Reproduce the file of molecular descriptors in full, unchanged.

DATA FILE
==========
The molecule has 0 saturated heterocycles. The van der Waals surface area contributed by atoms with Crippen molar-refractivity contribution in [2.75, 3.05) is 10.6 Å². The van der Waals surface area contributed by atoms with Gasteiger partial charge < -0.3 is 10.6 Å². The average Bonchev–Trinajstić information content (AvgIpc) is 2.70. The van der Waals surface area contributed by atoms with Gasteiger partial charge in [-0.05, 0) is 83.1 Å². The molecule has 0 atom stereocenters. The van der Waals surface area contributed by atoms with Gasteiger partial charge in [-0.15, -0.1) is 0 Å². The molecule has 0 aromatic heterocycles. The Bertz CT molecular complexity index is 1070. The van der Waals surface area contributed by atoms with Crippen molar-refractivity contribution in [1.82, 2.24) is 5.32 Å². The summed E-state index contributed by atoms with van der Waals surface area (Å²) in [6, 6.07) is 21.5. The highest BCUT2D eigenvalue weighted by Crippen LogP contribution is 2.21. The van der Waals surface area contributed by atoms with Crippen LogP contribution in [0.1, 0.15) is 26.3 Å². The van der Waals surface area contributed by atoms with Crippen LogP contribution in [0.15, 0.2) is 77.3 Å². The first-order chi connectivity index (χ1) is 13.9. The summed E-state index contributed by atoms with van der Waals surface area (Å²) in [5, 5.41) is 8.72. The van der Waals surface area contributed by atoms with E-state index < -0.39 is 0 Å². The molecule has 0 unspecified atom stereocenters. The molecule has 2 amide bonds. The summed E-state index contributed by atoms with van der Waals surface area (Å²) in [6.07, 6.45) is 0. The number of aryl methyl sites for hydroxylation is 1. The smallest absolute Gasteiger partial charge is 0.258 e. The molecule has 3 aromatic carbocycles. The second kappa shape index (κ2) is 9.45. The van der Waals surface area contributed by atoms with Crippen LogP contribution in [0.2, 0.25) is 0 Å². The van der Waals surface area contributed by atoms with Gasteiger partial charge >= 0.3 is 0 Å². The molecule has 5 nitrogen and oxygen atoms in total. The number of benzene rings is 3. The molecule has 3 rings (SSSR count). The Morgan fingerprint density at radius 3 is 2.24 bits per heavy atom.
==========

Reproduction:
The molecule has 0 saturated heterocycles. The van der Waals surface area contributed by atoms with Crippen molar-refractivity contribution in [2.75, 3.05) is 10.6 Å². The van der Waals surface area contributed by atoms with Gasteiger partial charge < -0.3 is 10.6 Å². The average Bonchev–Trinajstić information content (AvgIpc) is 2.70. The van der Waals surface area contributed by atoms with Gasteiger partial charge in [-0.05, 0) is 83.1 Å². The molecule has 0 atom stereocenters. The van der Waals surface area contributed by atoms with Gasteiger partial charge in [-0.15, -0.1) is 0 Å². The molecule has 0 aromatic heterocycles. The Bertz CT molecular complexity index is 1070. The van der Waals surface area contributed by atoms with Crippen molar-refractivity contribution in [1.82, 2.24) is 5.32 Å². The summed E-state index contributed by atoms with van der Waals surface area (Å²) in [6, 6.07) is 21.5. The highest BCUT2D eigenvalue weighted by Crippen LogP contribution is 2.21. The van der Waals surface area contributed by atoms with Crippen LogP contribution in [0.1, 0.15) is 26.3 Å². The van der Waals surface area contributed by atoms with Crippen LogP contribution in [0.15, 0.2) is 77.3 Å². The first-order chi connectivity index (χ1) is 13.9. The summed E-state index contributed by atoms with van der Waals surface area (Å²) in [5, 5.41) is 8.72. The van der Waals surface area contributed by atoms with E-state index < -0.39 is 0 Å². The molecule has 0 unspecified atom stereocenters. The molecule has 2 amide bonds. The summed E-state index contributed by atoms with van der Waals surface area (Å²) in [6.07, 6.45) is 0. The number of aryl methyl sites for hydroxylation is 1. The smallest absolute Gasteiger partial charge is 0.258 e. The molecule has 3 aromatic carbocycles. The second kappa shape index (κ2) is 9.45. The van der Waals surface area contributed by atoms with Crippen LogP contribution in [0.2, 0.25) is 0 Å². The van der Waals surface area contributed by atoms with Gasteiger partial charge >= 0.3 is 0 Å². The molecule has 5 nitrogen and oxygen atoms in total. The number of benzene rings is 3. The molecule has 3 rings (SSSR count). The Morgan fingerprint density at radius 3 is 2.24 bits per heavy atom.